Crisis Center sees increase in services

Family Crisis Center of the Big Bend Executive Director Sara Stropoli and Program Coordinator Gina Wilcox pause for a photo at the Alpine location. 

During times of crisis and of change, the community is often the place where vulnerable people turn for support and encouragement. This year was especially challenging with the coronavirus outbreak.

Family Crisis Center of the Big Bend started in 1982 as a program of the Alpine Community Center, growing out of the concern for residents who were victims of family violence. It was initially designed as a women’s center, but throughout the years, has also served men.  

The Crisis Center has locations in Alpine, Terlingua, and Presidio, and serves Brewster, Jeff Davis, Presidio, Pecos, and Terrell counties. The Alpine location also operates a shelter that accommodates up to 10 people.

Heading the Center’s staff is Executive Director Sara Stropoli and Program Coordinator Gina Wilcox. Wilcox said south Brewster County was hit especially hard in March of this year.

“We have seen a dramatic increase in the number of clients who have been impacted financially - about a 20% overall increase due to COVID-19,” she explained. “About 80% of the population in the Terlingua area lost their jobs overnight when the hotels and the restaurants were shut down.”

Alpine saw a 50% increase in clients, with many families struggling to pay rent. Family violence saw a 20% increase since March. Wilcox said it was common for incidents of abuse to escalate during the holiday season, and especially this year.

Said Wilcox, “People are stuck at home together, and have financial stressors, fear of losing their jobs, fear of the virus, kids having to stay home from school. All of those things tie together to increase the stress levels.”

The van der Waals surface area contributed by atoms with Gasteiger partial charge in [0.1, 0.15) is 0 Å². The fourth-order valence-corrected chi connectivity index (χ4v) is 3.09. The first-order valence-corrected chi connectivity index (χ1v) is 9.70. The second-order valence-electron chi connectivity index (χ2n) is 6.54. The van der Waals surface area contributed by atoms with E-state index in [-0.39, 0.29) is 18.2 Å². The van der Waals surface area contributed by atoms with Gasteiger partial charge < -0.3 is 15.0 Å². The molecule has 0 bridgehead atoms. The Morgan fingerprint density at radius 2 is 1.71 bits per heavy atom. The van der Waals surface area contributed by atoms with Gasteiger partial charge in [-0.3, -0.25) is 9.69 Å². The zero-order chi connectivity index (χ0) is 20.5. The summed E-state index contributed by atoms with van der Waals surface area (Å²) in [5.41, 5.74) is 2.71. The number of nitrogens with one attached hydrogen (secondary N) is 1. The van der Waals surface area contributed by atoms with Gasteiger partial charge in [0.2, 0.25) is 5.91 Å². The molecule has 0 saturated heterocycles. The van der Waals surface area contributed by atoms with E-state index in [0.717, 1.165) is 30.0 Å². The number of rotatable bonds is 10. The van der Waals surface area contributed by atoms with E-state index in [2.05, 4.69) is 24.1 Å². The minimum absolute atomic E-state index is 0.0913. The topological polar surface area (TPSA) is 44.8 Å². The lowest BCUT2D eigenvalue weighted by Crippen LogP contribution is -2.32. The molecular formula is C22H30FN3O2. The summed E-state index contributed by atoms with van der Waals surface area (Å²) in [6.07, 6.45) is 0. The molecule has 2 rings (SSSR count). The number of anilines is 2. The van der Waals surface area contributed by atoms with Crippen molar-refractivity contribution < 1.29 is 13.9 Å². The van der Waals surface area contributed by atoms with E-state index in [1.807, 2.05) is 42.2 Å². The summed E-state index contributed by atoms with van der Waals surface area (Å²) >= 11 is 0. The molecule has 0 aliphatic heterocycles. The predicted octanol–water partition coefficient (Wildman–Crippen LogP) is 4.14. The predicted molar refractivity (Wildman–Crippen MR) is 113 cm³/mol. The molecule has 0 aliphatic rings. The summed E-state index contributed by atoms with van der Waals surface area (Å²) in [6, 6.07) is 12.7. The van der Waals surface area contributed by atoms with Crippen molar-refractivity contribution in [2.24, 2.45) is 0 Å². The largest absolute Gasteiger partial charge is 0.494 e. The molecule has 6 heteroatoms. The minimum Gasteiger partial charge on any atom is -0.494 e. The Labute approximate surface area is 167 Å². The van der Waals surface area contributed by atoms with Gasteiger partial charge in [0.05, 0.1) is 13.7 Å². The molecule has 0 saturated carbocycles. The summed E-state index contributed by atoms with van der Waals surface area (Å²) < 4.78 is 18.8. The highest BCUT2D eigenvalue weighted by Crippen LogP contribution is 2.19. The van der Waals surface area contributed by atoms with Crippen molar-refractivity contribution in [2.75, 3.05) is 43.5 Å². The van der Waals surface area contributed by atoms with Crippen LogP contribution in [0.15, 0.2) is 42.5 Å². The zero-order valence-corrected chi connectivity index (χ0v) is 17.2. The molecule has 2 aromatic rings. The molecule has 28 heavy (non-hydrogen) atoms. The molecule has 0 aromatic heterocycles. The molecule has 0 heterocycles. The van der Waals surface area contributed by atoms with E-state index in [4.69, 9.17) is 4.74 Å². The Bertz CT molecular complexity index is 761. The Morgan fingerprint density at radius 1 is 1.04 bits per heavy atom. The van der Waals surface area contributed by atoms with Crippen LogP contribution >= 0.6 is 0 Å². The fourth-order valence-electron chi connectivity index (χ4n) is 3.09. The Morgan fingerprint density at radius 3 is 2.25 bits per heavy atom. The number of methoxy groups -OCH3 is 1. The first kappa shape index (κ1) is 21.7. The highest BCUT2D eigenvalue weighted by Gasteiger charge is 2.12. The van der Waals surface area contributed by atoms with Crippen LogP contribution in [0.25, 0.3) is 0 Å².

To add to the stress, coronavirus concerns canceled the Crisis Center’s biggest fundraiser of the year, the Lone Star Cowboy Poetry Gathering dance. Organizations such as United Way of Odessa and West Texas Food Bank have contributed, and the Center partners with other local non-profits, such as Texas Rio Grande Legal Aid. Donations to the Center are always accepted, and Wilcox encouraged the community to carry that gift-giving spirit into the new year.

Despite this year’s unique challenges, Wilcox remains hopeful for the future, knowing that the community has played a big part in providing help during throughout the present crisis.

“What gives me hope things will get better is that I know we have a strong community that comes together when they need to,” said Wilcox. “I have lived in this area for almost four years now, and the reason I live here is the love for this community. When it comes down to it, this community steps up for its people, and they take care of each other.”

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